Millions, Billions, Zillions
Brian W. Kernighan
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Naturwissenschaften, Medizin, Informatik, Technik / Mathematik
An essential guide to recognizing bogus numbers and misleading data
Numbers are often intimidating, confusing, and even deliberately deceptive—especially when they are really big. The media loves to report on millions, billions, and trillions, but frequently makes basic mistakes or presents such numbers in misleading ways. And misunderstanding numbers can have serious consequences, since they can deceive us in many of our most important decisions, including how to vote, what to buy, and whether to make a financial investment. In this short, accessible, enlightening, and entertaining book, leading computer scientist Brian Kernighan teaches anyone—even diehard math-phobes—how to demystify the numbers that assault us every day.
With examples drawn from a rich variety of sources, including journalism, advertising, and politics, Kernighan demonstrates how numbers can mislead and misrepresent. In chapters covering big numbers, units, dimensions, and more, he lays bare everything from deceptive graphs to speciously precise numbers. And he shows how anyone—using a few basic ideas and lots of shortcuts—can easily learn to recognize common mistakes, determine whether numbers are credible, and make their own sensible estimates when needed.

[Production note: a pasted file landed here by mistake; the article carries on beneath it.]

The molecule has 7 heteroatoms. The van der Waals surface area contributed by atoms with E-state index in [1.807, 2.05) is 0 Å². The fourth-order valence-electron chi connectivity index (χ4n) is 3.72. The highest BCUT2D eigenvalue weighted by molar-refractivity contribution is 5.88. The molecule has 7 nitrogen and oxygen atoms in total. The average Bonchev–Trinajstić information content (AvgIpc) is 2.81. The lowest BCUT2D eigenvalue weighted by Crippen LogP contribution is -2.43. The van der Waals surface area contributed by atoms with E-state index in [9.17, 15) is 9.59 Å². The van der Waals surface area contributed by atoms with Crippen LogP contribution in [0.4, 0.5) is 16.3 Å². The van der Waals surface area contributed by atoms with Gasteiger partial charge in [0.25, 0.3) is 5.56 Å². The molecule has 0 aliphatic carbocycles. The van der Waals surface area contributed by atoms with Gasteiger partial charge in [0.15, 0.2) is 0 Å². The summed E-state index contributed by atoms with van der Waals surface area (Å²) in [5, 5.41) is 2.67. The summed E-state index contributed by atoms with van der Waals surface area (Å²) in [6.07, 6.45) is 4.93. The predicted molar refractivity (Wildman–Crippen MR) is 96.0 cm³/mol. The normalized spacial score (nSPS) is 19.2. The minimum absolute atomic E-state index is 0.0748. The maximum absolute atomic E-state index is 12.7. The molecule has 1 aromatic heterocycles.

Giving you the simple tools you need to avoid being fooled by dubious numbers, Millions, Billions, Zillions is an essential survival guide for a world drowning in big—and often bad—data.
Result, The Beauty Myth, Correlation does not imply causation, Identity theft, Kilobit, Consumer Reports, John Maynard Keynes, AARP, Fermi problem, Hulu, W. E. B. Du Bois, Centenarian, Rule of 72, Celsius, Zettabyte, Outright, The World's Billionaires, American Medical Association, Half Gone, Millionth, Round number, Exponential growth, Baby boomers, Strategic Petroleum Reserve (United States), Warren Buffett, The New York Times, Innumeracy (book), Tax cut, Approximation, Arithmetic, School bus, Dot-com bubble, Factoid, Quadrillion, Square yard, Percentage point, Power of 10, Body surface area, Calculation, Gigabyte, With high probability, Corporate tax, Year, Pound sterling, National Rifle Association, Associated Press, Exabyte, Kilogram, U.S. News & World Report, Net worth, Square foot, Little's law, Ranking (information retrieval), Dilbert, Order of magnitude, The Wisdom of Crowds, Mortality rate, Nobel Prize, Unemployment, Inflation, Back-of-the-envelope calculation, Population growth, Estimation, A picture is worth a thousand words, Inception, Hectare, Petabit, My Local, Sampling bias, The Colbert Report, Barrel (unit), Daniel Kahneman, Breast cancer, Newsweek, Error, Home computer, Percentage, Blogger (service), Just in case, Terabit, Naomi Wolf, Computation, Jeff Bezos, Quantity, Petabyte, Your Computer (British magazine), Headline, Birth rate, Scientific notation, Technology, Life expectancy, Tax, Ultra-high-definition television, Newspaper, Arithmetic mean, FLOPS, Darrell Huff, Economics, Edward Tufte, How to Lie with Statistics